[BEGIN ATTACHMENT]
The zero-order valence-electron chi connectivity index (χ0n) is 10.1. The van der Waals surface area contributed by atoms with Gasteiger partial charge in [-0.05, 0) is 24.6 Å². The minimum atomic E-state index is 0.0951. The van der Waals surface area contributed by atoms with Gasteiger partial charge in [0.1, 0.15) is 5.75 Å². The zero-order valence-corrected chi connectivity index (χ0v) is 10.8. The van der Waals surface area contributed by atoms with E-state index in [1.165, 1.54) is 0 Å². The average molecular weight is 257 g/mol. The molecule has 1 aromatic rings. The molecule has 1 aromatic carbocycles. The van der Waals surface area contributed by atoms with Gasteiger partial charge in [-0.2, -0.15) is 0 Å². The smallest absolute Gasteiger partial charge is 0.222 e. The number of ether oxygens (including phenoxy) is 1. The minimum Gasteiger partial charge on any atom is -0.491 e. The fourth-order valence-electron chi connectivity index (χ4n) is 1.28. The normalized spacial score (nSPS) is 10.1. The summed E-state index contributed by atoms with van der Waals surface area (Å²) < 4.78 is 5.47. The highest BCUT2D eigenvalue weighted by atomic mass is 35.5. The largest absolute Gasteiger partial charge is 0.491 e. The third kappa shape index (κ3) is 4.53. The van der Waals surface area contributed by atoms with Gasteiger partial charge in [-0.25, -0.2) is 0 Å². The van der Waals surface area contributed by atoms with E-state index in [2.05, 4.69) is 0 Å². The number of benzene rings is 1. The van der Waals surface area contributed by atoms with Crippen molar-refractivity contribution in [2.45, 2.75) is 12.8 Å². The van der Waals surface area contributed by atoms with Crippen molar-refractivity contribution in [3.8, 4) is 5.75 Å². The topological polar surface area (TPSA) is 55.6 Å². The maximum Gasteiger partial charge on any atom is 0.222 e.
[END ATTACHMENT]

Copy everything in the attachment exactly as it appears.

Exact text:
The zero-order valence-electron chi connectivity index (χ0n) is 10.1. The van der Waals surface area contributed by atoms with Gasteiger partial charge in [-0.05, 0) is 24.6 Å². The minimum atomic E-state index is 0.0951. The van der Waals surface area contributed by atoms with Gasteiger partial charge in [0.1, 0.15) is 5.75 Å². The zero-order valence-corrected chi connectivity index (χ0v) is 10.8. The van der Waals surface area contributed by atoms with E-state index in [1.165, 1.54) is 0 Å². The average molecular weight is 257 g/mol. The molecule has 1 aromatic rings. The molecule has 1 aromatic carbocycles. The van der Waals surface area contributed by atoms with Gasteiger partial charge in [-0.2, -0.15) is 0 Å². The smallest absolute Gasteiger partial charge is 0.222 e. The number of ether oxygens (including phenoxy) is 1. The minimum Gasteiger partial charge on any atom is -0.491 e. The fourth-order valence-electron chi connectivity index (χ4n) is 1.28. The normalized spacial score (nSPS) is 10.1. The summed E-state index contributed by atoms with van der Waals surface area (Å²) < 4.78 is 5.47. The highest BCUT2D eigenvalue weighted by atomic mass is 35.5. The largest absolute Gasteiger partial charge is 0.491 e. The third kappa shape index (κ3) is 4.53. The van der Waals surface area contributed by atoms with Gasteiger partial charge in [-0.25, -0.2) is 0 Å². The van der Waals surface area contributed by atoms with E-state index in [2.05, 4.69) is 0 Å². The number of benzene rings is 1. The van der Waals surface area contributed by atoms with Crippen molar-refractivity contribution in [2.45, 2.75) is 12.8 Å². The van der Waals surface area contributed by atoms with Crippen molar-refractivity contribution in [3.8, 4) is 5.75 Å². The topological polar surface area (TPSA) is 55.6 Å². The maximum Gasteiger partial charge on any atom is 0.222 e.